Atheist Niko Theris, 82, celebrated International Blasphemy Day on Thursday by rendering 38 Bibles unreadable and leaving them around the downtown area.
By 6:11 a.m., 10 had been turned in to the Laguna Beach Police Department, according to Sgt. Bob Rahaeuser. The Bibles had an inscription stating that they were in honor of "International Blasphemy Rights Day."
One had nails hammered into it in the shape of a cross; another was secured with a nut and bolt; another had a chain link with a padlock on it.
Police officers photographed the Bibles and investigated the Blasphemy Day link, but did not connect them to Theris.
When the Coastline Pilot contacted Theris, who is active in an atheist group, he readily admitted that he was responsible for them.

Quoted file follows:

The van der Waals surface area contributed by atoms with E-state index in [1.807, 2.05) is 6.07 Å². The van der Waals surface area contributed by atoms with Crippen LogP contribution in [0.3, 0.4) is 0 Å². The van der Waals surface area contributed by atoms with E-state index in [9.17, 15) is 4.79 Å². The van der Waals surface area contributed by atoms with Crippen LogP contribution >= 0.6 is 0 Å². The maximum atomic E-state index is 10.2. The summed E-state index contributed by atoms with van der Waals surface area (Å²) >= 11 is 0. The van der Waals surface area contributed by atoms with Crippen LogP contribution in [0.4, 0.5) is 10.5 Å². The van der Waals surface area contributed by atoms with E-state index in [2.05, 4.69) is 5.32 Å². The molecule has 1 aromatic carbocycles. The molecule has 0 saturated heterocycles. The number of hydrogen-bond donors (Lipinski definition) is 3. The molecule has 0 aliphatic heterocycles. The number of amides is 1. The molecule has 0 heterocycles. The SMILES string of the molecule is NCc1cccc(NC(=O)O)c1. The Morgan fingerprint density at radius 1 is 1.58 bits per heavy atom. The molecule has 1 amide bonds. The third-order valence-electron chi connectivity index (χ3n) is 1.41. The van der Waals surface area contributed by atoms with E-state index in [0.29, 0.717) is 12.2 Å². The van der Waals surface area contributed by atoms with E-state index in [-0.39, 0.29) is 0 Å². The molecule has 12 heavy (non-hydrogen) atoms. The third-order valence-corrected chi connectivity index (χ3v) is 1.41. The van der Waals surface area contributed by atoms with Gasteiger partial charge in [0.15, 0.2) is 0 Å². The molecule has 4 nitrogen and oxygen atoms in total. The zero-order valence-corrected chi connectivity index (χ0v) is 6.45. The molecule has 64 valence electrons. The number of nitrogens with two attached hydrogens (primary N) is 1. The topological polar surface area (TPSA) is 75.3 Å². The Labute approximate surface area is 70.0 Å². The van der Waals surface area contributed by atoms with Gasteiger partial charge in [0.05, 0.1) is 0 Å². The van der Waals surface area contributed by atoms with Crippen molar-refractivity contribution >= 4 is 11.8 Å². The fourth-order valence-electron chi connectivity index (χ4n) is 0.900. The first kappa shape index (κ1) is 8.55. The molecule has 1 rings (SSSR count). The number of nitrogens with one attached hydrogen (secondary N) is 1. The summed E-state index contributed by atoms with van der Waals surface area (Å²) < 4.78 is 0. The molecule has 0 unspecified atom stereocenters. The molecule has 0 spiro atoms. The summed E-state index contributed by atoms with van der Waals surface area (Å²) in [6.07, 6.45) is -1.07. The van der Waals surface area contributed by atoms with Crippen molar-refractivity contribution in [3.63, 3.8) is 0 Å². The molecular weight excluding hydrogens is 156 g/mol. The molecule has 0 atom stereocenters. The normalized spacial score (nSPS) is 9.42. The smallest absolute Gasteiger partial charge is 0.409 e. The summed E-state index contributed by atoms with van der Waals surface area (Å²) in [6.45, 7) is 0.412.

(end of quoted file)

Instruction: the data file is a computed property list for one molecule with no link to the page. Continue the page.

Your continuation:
"The Constitution gives me the right to express myself," Theris said. "I wanted to make the point that it should be OK to ridicule religion."
Theris said he was trying to create "safe scriptures" by making it impossible to open some of the Bibles. Others had holes drilled into them to indicate "you can see through them," Theris said. He said atheist friends had collected the Bibles, mostly from hotel rooms.
"It was a lot of work, but it was fun," he said.
The Bibles were placed on public benches and street corners, but not on church grounds, Theris said.
"I tried to stay away from private property," he said.
In 2009, the Center for Inquiry in Amherst, N.Y., a group that promotes secularism, declared International Blasphemy Rights Day, Sept. 30, marking the day in 2005 that a Danish newspaper published 12 cartoons mocking Islam. The cartoons touched off violent protests and killings in Europe.
In the wake of the cartoons and the response, the United Nations declared that religions should not be mocked and some European countries enacted laws against "religious insults."
Theris said he was trying to make the point that religion should not be exempt from public comment or criticism.
"This [action] tells Laguna Beach that there is a nonbeliever in Laguna," he said. "Things can be sacred to individuals, but government should not have a bearing on them."